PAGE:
December’s meeting of the UN World Conference on International Telecommunications in Dubai is “causing alarm” amongst freedom of expression advocates, as authoritarian regimes mobilize to push through new curbs on internet freedom.
“The future of the internet is at stake,” says Vint Cerf, Google’s “chief internet evangelist.” “Some countries are looking for more national control over the internet. Not surprisingly, authoritarian countries are behind this, led by China and Russia.”
“Proponents of a free web fear broad clauses concerning national sovereignty and security could be used as smokescreen for legitimizing censorship, clandestine monitoring and the blocking of websites,” the FT’s Daniel Thomas, Richard Waters and James Fontanella-Khan report:
Technically, the conference focuses on international agreements governing telecommunications, but some proposals stretch further than many want into internet governance. The battle is already being fought behind meeting room doors at the International Telecommunication Union, an agency of the UN. Western nations – such as the US and the EU – in particular do not want to give the ITU extra authority that could indirectly benefit authoritarian regimes in the Middle East, eastern Europe and Asia. They are accused of seeing an opportunity to enhance their ability to control the web and crack down on political dissidents.
“If new governance rules had been set to tighten the control of the web a few years ago we would have not had an Arab spring,” says a senior EU diplomat. “The internet must be left free and untouched, the less we tinker with it the better.”
Autocratic regimes aren’t the only threat.
The European Telecommunications Network Operators’ Association has proposed “a fee system for the providers to pay other networks fees to route content, charge content operators a delivery fee and develop a two tiered system for Internet traffic [which] could threaten an open Internet by allowing Internet service providers to prioritize certain traffic,” according to a recent report cited by the Center for International Media Assistance.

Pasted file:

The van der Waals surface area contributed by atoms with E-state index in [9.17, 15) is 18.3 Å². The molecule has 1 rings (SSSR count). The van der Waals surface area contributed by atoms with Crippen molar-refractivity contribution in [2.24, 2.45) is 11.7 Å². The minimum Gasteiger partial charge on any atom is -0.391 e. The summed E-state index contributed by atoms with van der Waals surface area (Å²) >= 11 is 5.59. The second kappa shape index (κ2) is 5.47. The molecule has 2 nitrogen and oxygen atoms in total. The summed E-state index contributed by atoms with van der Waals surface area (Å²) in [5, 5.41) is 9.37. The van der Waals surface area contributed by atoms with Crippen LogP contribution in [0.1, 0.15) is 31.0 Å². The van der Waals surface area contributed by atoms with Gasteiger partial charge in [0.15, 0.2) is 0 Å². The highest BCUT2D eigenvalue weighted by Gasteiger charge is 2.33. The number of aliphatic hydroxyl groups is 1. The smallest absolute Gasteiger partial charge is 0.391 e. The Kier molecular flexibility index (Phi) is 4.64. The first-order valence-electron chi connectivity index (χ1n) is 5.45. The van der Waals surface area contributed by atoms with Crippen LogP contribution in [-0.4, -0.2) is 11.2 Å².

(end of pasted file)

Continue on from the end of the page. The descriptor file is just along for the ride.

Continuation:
Activists will be paying close attention to the phrasing and nuances of any regulations drafted in Dubai.
“Some proposals published by the ITU and released to member states are seen as creating a benign environment for state intervention in content and access. Because of the vague language, that could mean blocking anything from spam to political material perceived as illegal,” the FT reports.
“Many of the proposals are well-intentioned but would also give legitimacy for all sorts of suppression of free speech,” says Google’s Cerf:
The Internet Society, a non-profit group, says that seemingly technical proposals over the naming, numbering and allocation of addresses to web sites could be abused and “impose detrimental burdens” on freedom and openness…….
In truth, guidelines from Dubai may make little real difference in the most authoritarian regimes. States such as Iran and North Korea censor or ban the internet. This month, the list of taboo words in China – that trigger a clampdown on web pages – was updated to include references to Gu Kailai, who was the wife of Bo Xilai, until recently one of China’s most senior officials. She was given a suspended death sentence for murder.